Matthew Parker, 29, admitted causing the death of trainee teacher Mohammed Hoque by dangerous driving, following the collision on February 15, 2020, at around 12.24am at the junction of Tag Lane and Mayfield Avenue.
Mr Hoque's widow, Hind Darry, told the Post the excited dad had been on his way back from painting their new home in Fulwood, which they bought two weeks before the crash, ready for the couple to move into with their daughter, now four.
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Addressing the defendant in a victim statement read in court, she said he had ruined their lives with his "selfish choice" adding: "You have robbed our dreams and taken away all the years we had to enjoy as a family.
"Instead of being at home with his family like you are, he is now in a nursing home.
"I don't know if you are sorry or feel any sort of regret. All I can do is let you know what you did is devastating.
"You stole my daughter's father from her - she is only three years old and she needs her Daddy.
"She will never have a brother or sister because of you. She will always be an only child.
"She is so scared of cars if we are walking somewhere.
"He was my best friend, I see him everywhere I go. We have so many memories together. That's all I have now."
Prosecuting, Huw Edwards said officers came across the scene at 12.15am, with debris and liquid in the road.
Parker told them: "' I was just driving and the next thing I know I'm facing sideways."
When they smelled alcohol on him he claimed he had drunk "one beer".
Mr Hoque, who had to be cut free from the wreckage, had suffered a brain haemorrhage, punctured lung, serious abdominal bleeding, broken legs, ribs and facial bones, and was taken to the Royal Preston Hospital.
He required a blood transfusion of 60 units and various surgeries including fitting a ventricular tap in his head, part of his skull removed, and a tracheotomy, but was left in a "vegetative state" and deteriorated.
He needed a feeding tube and several carers to wash, dress and assist him, and had to wear a helmet to protect his brain from further damage when showering.
When Covid struck they could only see him on a video call.
Defending, Andrew Nuttall said: "May I begin as I should by answering the question posed by Mrs Hoque herself in the statement, which is a very moving statement indeed?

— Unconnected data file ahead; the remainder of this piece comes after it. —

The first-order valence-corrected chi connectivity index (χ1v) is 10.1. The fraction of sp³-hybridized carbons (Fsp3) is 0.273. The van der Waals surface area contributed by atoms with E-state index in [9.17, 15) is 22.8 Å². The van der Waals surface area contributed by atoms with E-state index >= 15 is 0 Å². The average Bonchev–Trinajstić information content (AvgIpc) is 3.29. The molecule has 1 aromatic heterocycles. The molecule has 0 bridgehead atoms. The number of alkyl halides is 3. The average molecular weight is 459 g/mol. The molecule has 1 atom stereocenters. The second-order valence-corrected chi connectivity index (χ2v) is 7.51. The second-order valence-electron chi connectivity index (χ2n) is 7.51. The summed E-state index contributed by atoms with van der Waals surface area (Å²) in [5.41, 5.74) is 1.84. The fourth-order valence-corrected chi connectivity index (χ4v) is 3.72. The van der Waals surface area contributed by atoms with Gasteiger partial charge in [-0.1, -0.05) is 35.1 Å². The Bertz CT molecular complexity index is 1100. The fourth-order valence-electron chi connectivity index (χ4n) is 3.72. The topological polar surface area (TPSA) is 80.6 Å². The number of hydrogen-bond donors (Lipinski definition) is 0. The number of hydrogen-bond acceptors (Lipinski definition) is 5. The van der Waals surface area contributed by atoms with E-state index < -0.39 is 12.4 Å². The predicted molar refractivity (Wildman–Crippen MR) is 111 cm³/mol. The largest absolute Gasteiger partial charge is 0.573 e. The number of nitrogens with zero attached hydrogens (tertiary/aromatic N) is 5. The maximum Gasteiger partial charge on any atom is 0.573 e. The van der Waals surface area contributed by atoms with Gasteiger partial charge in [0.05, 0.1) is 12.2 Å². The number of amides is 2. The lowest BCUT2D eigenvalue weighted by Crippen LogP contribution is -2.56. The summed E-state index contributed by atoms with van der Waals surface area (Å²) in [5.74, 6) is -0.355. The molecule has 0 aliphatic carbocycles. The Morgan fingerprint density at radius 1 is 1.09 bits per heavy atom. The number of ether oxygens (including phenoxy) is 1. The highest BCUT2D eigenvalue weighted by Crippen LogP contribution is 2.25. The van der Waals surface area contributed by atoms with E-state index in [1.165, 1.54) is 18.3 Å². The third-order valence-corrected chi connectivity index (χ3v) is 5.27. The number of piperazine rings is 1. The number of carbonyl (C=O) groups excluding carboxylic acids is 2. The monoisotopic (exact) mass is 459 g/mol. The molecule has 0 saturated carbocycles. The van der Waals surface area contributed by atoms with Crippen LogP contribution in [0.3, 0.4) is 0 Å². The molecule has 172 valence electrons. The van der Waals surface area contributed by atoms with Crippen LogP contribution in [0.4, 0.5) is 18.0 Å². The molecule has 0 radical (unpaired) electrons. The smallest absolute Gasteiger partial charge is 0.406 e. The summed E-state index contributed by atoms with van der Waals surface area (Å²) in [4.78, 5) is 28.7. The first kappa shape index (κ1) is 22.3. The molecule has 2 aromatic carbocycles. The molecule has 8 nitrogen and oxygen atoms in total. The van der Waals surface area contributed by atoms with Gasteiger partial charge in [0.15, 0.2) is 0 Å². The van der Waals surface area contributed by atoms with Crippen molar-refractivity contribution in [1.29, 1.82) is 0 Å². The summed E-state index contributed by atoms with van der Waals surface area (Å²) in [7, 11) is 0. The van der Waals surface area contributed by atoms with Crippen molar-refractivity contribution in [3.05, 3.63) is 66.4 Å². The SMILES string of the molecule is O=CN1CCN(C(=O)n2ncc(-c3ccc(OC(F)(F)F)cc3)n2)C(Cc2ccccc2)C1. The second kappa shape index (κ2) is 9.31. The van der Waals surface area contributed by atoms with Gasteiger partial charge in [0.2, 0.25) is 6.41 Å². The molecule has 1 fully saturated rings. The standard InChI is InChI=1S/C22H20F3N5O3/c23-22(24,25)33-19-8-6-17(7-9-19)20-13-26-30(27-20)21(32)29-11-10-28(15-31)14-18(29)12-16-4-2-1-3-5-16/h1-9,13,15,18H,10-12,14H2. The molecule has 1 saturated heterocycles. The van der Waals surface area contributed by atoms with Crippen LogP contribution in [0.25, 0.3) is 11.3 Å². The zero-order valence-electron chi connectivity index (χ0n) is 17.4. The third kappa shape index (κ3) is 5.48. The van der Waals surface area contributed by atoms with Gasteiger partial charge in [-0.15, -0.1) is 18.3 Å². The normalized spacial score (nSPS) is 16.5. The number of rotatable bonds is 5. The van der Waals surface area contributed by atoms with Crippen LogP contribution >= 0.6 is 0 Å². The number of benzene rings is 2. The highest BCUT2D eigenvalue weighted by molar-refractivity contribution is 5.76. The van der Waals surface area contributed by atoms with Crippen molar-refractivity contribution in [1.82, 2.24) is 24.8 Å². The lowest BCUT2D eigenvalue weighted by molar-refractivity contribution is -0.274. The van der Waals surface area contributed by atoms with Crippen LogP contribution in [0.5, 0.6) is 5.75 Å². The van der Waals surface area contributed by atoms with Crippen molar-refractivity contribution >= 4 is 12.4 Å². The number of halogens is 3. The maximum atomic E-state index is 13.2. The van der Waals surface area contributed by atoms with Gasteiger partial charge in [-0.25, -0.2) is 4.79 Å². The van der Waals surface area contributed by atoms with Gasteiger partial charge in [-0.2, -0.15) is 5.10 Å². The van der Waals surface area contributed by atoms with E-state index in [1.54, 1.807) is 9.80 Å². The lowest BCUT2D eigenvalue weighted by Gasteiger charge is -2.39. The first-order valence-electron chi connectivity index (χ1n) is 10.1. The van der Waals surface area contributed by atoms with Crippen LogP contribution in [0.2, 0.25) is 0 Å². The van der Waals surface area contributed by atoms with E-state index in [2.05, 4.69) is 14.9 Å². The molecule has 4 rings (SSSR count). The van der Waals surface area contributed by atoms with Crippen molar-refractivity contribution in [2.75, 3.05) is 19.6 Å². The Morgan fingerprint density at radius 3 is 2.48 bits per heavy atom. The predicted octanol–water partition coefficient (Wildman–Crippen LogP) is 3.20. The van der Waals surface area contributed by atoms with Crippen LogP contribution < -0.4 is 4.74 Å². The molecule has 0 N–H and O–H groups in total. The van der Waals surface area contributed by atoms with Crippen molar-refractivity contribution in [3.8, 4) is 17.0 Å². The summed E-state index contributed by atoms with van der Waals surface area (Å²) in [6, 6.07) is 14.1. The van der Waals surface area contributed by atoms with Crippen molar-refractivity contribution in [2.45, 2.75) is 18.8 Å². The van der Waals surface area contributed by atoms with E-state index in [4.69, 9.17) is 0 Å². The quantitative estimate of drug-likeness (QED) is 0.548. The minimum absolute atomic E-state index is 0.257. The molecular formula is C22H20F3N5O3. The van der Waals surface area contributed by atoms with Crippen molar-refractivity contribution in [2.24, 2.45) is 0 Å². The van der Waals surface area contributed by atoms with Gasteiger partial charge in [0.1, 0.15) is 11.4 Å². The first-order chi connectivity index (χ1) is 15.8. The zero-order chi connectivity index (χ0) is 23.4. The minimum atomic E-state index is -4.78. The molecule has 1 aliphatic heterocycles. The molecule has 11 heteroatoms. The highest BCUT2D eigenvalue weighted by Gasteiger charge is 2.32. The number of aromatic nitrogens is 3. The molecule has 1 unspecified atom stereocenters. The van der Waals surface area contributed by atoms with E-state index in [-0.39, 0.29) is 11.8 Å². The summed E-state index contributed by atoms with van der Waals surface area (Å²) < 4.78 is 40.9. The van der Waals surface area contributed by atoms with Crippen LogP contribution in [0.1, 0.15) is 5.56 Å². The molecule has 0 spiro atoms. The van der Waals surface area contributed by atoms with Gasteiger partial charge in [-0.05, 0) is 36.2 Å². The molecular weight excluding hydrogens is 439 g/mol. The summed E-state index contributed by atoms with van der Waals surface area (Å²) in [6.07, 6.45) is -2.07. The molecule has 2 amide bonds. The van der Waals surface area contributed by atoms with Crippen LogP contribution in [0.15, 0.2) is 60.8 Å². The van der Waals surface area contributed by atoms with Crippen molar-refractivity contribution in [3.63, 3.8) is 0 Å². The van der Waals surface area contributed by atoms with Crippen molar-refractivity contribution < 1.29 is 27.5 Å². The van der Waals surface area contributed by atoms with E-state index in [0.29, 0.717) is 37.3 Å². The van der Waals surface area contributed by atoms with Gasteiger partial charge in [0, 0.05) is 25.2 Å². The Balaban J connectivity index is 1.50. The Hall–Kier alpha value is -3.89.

"She poses a question whether the defendant is sorry at all.
"He pleaded guilty at the first opportunity. It's all he can do and he continually, and I do mean continually, says he is so very very sorry. There is nothing else he can say.
"The def frankly is struggling to deal with the enormity of his actions."
He pointed to a psychiatrist's report which said Parker suffered depression which was a " symptom of his remorse as he is struggling to cope with his guilt and lack of self worth".
He said Parker had lost his job and home as a result of the crash.
Banning him from driving for four years and imposing an extended retest, Judge Simon Medland QC said: "I begin with the most obvious of points which is derived directly from the victim statement of Mr Hoque's widow.
"To quote her: 'There is no punishment which will bring my husband or my daughter's daddy back or make us happy again.'
"It follows from that well made point that no sentence imposed by this court could possibly be taken as the equivalent of the devastation caused by the death of Mohammed Hoque."
He accepted his remorse was genuine, adding: "I accept you did not set out to injure anyone on February 15 but your driving was grossly dangerous because you were more than twice the legal limit for alcohol.
"It is, altogether, an utter tragedy."
Speaking after the case, his wife, who is visiting her parents in Morocco for the first time since the tragedy, said: "The pain is unbearable, I can't even describe it.
"My husband passed away nearly seven months ago and I still can't believe that he has left us.
"He suffered so much from his injuries he was in a vegetative state after he woke up from his coma and remained in that state until he passed away.
"At the beginning I didn't want our daughter to see him and was trying my best so that she didn't see him.
" I was always holding her in my arms and telling her to close her eyes before going into his room in the hospital but it was too hard. I had to explain everything to her.
"She was always scared and she never came near him unfortunately.
"He was just awake but not aware, he couldn't follow commands or even track with his eyes.
"He was always looking towards the left when I used to go to visit him he couldn't even maybe see me. I don't even know if he could hear me.
"They couldn't bath him for so many months or wash his hair because of all his injuries and his missing skull.
"He suffered too much because of this accident and I feel that the sentence was not fair at all."
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